Here are my notes on Anna Martelli Ravenscroft's closing keynote on "Diversity as a Dependency".
Edit: Here is the video: https://www.youtube.com/watch?v=wOpdDxJzNkw
She opens her keynote with a question:
"What do you think of when you hear the word diversity?"
Someone in the audience says women, and while this causes laughter it is of course what she wanted to hear.
In most institutions that thrive to have diversity, the whole process is driven by guilt. Guilt is not a good motivator.
She shows us a study about who is most creative in Small Town. It turned out that those people who had connections to more diverse groups were the most creative and influential.
Another example is science. Science solves hard problems mostly by discovering unexpected results. Also, some of the greatest scientific breakthroughs depended on conceptual changes (like assuming a different atom model).
Interactions among individuals with different perspectives create the most innovation.
Remarkably there is no gender on this list, because it would be a wrong motivator. Python does need diversity, that is diversity in motivations, skills and perspectives.
This is especially true in open true, because people usually do it because they have an itch to be scratched, and everyone has a different itch to be scratched. Here we have different needs and motivations.
Lowered curbs are useful for people who are pulling luggage but they have actually been designed for people in wheelchairs. Another example is text to speech. It was designed for the blind but it can be useful to anyone who wants to drive a car and listen to his book, for example.
Boston Python User Group only had 1% of women in their base of members. They started to give workshops for women and increased their user base by 15%, which is obviously something that every community would want. If you want to grow your community just target a group of people that currently does not seem to recognize you.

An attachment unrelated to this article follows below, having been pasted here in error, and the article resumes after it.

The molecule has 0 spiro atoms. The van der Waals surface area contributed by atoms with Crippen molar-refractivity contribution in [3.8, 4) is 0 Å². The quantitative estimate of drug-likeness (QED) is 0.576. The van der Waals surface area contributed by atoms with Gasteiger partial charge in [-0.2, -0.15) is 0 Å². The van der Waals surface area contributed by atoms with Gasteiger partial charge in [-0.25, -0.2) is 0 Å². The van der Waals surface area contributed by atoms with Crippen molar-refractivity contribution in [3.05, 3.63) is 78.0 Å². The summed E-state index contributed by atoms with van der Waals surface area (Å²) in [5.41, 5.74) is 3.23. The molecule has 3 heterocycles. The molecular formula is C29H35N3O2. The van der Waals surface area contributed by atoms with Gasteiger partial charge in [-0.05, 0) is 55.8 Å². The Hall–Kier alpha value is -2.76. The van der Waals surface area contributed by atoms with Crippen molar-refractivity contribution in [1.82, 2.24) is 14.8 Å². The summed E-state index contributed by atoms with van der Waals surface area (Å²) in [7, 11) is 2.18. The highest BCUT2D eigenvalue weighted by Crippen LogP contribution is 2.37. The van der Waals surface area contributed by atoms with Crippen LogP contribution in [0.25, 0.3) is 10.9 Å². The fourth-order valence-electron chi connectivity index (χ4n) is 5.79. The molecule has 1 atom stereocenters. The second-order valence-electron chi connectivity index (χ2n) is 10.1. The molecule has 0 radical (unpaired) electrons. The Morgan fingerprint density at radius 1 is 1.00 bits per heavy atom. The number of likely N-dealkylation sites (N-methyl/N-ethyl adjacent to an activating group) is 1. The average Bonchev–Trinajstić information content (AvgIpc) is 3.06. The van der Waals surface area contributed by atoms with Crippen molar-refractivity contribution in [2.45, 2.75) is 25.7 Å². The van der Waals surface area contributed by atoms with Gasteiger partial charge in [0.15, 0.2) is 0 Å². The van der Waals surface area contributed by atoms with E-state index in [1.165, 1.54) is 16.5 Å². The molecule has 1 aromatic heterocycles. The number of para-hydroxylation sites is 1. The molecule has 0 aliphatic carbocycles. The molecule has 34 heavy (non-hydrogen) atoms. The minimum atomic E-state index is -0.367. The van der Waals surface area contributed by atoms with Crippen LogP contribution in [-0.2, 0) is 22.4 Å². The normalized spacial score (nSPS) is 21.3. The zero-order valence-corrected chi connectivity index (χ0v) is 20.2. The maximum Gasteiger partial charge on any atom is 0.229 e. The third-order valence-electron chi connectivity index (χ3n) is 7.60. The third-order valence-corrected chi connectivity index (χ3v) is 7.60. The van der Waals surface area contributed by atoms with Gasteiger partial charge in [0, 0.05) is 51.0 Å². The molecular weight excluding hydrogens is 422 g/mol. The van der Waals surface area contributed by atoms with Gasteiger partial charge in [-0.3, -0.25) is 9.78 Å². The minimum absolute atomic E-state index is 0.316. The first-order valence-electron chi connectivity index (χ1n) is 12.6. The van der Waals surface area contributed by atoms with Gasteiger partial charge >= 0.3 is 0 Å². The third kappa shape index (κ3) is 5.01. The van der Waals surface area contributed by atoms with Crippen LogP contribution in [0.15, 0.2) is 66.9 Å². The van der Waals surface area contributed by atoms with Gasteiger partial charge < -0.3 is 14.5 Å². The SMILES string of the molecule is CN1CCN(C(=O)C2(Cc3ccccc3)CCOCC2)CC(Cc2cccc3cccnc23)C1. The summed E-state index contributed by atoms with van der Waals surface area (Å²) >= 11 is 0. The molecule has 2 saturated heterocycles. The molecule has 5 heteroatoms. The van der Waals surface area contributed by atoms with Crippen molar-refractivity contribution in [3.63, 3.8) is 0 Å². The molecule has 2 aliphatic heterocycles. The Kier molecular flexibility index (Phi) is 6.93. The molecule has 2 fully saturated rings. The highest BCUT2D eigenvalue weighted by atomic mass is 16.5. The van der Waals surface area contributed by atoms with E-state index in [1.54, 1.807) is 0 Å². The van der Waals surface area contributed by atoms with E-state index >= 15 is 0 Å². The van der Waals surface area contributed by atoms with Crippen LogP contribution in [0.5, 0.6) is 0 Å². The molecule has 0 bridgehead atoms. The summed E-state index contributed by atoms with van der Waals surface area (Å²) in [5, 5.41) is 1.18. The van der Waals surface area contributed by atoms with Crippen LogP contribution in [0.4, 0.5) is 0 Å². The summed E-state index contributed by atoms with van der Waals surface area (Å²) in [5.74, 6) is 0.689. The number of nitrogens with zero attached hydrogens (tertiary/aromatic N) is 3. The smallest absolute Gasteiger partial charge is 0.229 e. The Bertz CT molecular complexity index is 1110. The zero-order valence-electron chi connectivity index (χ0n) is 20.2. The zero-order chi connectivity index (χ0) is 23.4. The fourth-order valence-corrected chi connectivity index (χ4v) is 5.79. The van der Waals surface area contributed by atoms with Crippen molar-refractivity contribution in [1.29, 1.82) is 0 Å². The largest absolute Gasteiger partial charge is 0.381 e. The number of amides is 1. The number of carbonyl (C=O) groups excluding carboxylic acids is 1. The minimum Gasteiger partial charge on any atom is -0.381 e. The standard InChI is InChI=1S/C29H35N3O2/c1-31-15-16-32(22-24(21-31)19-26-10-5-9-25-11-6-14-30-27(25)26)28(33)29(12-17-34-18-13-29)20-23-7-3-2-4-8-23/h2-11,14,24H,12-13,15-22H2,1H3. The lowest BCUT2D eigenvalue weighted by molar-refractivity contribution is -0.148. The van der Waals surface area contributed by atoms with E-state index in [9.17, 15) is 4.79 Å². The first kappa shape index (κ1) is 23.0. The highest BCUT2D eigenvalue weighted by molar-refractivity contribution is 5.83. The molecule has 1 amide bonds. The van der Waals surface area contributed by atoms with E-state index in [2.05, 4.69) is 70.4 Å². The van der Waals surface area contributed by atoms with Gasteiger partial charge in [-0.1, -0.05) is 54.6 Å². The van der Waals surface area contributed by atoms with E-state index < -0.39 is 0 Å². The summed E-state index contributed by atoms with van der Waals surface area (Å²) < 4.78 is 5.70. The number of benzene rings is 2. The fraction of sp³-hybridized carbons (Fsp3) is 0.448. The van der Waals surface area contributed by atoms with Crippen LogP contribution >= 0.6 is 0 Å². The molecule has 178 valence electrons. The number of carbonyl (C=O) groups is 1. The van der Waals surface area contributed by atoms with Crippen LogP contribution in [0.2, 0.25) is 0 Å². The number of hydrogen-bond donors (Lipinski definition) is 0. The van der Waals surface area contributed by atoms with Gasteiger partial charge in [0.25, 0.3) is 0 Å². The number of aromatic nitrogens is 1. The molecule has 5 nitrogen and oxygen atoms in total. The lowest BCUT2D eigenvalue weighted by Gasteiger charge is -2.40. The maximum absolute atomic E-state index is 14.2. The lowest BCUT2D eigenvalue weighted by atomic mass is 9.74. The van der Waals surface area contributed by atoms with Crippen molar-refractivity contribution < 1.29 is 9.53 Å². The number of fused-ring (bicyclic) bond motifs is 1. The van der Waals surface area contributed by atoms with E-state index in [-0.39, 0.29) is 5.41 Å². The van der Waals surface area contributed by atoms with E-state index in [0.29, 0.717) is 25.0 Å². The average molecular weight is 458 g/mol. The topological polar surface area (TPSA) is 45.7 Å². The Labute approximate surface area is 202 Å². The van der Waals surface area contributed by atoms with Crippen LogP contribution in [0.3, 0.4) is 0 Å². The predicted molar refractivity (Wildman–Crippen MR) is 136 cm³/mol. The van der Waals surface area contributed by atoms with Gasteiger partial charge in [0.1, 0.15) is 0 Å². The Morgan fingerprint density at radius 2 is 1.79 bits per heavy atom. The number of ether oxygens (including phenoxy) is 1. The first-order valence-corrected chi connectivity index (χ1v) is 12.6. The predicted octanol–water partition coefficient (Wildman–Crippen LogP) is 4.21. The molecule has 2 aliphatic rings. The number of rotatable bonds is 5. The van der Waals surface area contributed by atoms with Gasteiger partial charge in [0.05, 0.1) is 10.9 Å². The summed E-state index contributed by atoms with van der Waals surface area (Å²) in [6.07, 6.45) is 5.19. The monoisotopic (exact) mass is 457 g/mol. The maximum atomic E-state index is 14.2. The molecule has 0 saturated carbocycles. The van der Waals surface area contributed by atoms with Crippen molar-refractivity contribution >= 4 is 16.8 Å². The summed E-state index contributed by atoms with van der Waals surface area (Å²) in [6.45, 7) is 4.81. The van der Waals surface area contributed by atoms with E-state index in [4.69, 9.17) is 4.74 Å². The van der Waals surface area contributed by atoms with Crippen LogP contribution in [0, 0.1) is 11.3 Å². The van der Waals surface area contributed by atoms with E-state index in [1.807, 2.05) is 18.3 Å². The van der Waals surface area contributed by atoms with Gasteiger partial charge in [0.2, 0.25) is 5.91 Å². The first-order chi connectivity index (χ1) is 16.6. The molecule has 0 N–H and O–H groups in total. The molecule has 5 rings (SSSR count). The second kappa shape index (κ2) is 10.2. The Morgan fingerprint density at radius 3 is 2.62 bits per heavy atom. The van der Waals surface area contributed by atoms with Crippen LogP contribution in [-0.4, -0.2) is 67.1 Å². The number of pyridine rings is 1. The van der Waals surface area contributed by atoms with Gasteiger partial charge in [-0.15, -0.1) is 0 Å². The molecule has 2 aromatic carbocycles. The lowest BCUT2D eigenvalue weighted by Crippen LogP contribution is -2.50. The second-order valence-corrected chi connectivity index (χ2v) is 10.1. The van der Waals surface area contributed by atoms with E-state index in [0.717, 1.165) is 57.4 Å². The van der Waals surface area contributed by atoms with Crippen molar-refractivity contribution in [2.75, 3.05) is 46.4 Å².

A study about women in business has shown that female CEOs outperform male CEOs.
In a soccer team, everyone has a different skill set. Only the team as a whole can win. This is similar in programming. Our craft requires so many different skill sets that no single one person could ever combine them all in himself.
As a Python community we even need people who know how to organize conferences. This person would not necessarily need to be an outstanding programmer but his very special and "diverse" skill would be a great addition to the community as a whole.
Some of us might be individual geniuses, some of us might not, but as a group no matter what, we will have a collective intelligence that allow us to solve problems that are much bigger than us.
Interesting: Our brains are lazy. Whatever has worked in the past, will be remembered better than anything else. This means sooner or later we will kind of be doomed to try to use the same solution for all problems, first. Only diversity in the community can guarantee that fresh solutions for new hard problems will be invented.
This lazy brain problem also is the reason why we create stereotypes.
Anna gives many more lazy brain examples by quoting studies that analyse people's behavior and perception in different situation. I think the point is that even when we think that we are totally right and that we are deciding on facts and with best intentions. In all examples the problem is that we try to act conform to everyone else in the group, which can result in extremely stupid behavior. One example is an experiment where three people sit in a room that fills with smoke. When two just stay calm, the third one will most likely stay calm as well and just assume that someone else will come and help. This is called the trap of group think.
We need diversity to break the group think.
While it is good that everyone is so different, at the same time it is also the reason why it is very hard to make them all work together in harmony.
How can make it work?
People are harder, because none of us come with docs :)
This last slide makes me think about that instructions email that Richard Stallman sends to all hosts whenever he come to speak. While it is quite amusing and displays him as quite a weirdo, it definitely is a very very precise "doc" about the person. Maybe we just could have docs for people? Put them on their GitHub profiles?